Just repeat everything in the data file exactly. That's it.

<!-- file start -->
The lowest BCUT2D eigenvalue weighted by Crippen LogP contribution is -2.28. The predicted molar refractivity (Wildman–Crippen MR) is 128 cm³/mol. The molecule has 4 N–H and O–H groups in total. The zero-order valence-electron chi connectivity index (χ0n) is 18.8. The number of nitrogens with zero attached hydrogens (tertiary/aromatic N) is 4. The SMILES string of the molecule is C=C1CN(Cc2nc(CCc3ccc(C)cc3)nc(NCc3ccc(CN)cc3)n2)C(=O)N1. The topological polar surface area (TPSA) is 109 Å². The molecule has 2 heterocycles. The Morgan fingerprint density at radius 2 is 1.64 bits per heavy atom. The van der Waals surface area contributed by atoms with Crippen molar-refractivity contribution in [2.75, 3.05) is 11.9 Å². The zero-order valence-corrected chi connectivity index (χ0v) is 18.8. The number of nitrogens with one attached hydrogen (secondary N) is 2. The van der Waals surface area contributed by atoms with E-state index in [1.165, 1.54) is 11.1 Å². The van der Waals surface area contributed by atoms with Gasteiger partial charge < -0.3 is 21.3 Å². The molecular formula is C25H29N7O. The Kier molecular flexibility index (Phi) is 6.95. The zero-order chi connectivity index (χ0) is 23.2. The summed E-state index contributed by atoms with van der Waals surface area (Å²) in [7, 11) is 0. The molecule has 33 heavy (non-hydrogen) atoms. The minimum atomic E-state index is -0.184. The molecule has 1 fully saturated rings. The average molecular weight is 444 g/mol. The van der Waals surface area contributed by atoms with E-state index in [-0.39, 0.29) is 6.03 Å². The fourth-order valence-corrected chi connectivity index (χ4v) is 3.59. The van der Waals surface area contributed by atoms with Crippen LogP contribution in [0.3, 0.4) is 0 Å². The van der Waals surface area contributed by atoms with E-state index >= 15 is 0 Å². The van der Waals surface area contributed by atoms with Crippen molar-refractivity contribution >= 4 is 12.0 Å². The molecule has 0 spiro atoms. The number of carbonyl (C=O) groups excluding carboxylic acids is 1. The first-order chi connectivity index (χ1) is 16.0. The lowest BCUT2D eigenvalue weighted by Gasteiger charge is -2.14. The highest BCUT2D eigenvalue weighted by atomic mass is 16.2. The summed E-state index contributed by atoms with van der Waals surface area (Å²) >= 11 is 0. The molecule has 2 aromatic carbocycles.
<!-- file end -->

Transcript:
The lowest BCUT2D eigenvalue weighted by Crippen LogP contribution is -2.28. The predicted molar refractivity (Wildman–Crippen MR) is 128 cm³/mol. The molecule has 4 N–H and O–H groups in total. The zero-order valence-electron chi connectivity index (χ0n) is 18.8. The number of nitrogens with zero attached hydrogens (tertiary/aromatic N) is 4. The SMILES string of the molecule is C=C1CN(Cc2nc(CCc3ccc(C)cc3)nc(NCc3ccc(CN)cc3)n2)C(=O)N1. The topological polar surface area (TPSA) is 109 Å². The molecule has 2 heterocycles. The Morgan fingerprint density at radius 2 is 1.64 bits per heavy atom. The van der Waals surface area contributed by atoms with Crippen molar-refractivity contribution in [2.75, 3.05) is 11.9 Å². The zero-order valence-corrected chi connectivity index (χ0v) is 18.8. The number of nitrogens with one attached hydrogen (secondary N) is 2. The van der Waals surface area contributed by atoms with E-state index in [1.165, 1.54) is 11.1 Å². The van der Waals surface area contributed by atoms with Gasteiger partial charge < -0.3 is 21.3 Å². The molecular formula is C25H29N7O. The Kier molecular flexibility index (Phi) is 6.95. The zero-order chi connectivity index (χ0) is 23.2. The summed E-state index contributed by atoms with van der Waals surface area (Å²) in [7, 11) is 0. The molecule has 33 heavy (non-hydrogen) atoms. The minimum atomic E-state index is -0.184. The molecule has 1 fully saturated rings. The average molecular weight is 444 g/mol. The van der Waals surface area contributed by atoms with E-state index in [-0.39, 0.29) is 6.03 Å². The fourth-order valence-corrected chi connectivity index (χ4v) is 3.59. The van der Waals surface area contributed by atoms with Crippen LogP contribution in [0.3, 0.4) is 0 Å². The van der Waals surface area contributed by atoms with E-state index >= 15 is 0 Å². The van der Waals surface area contributed by atoms with Crippen molar-refractivity contribution >= 4 is 12.0 Å². The molecule has 0 spiro atoms. The number of carbonyl (C=O) groups excluding carboxylic acids is 1. The first-order chi connectivity index (χ1) is 16.0. The lowest BCUT2D eigenvalue weighted by Gasteiger charge is -2.14. The highest BCUT2D eigenvalue weighted by atomic mass is 16.2. The summed E-state index contributed by atoms with van der Waals surface area (Å²) >= 11 is 0. The molecule has 2 aromatic carbocycles.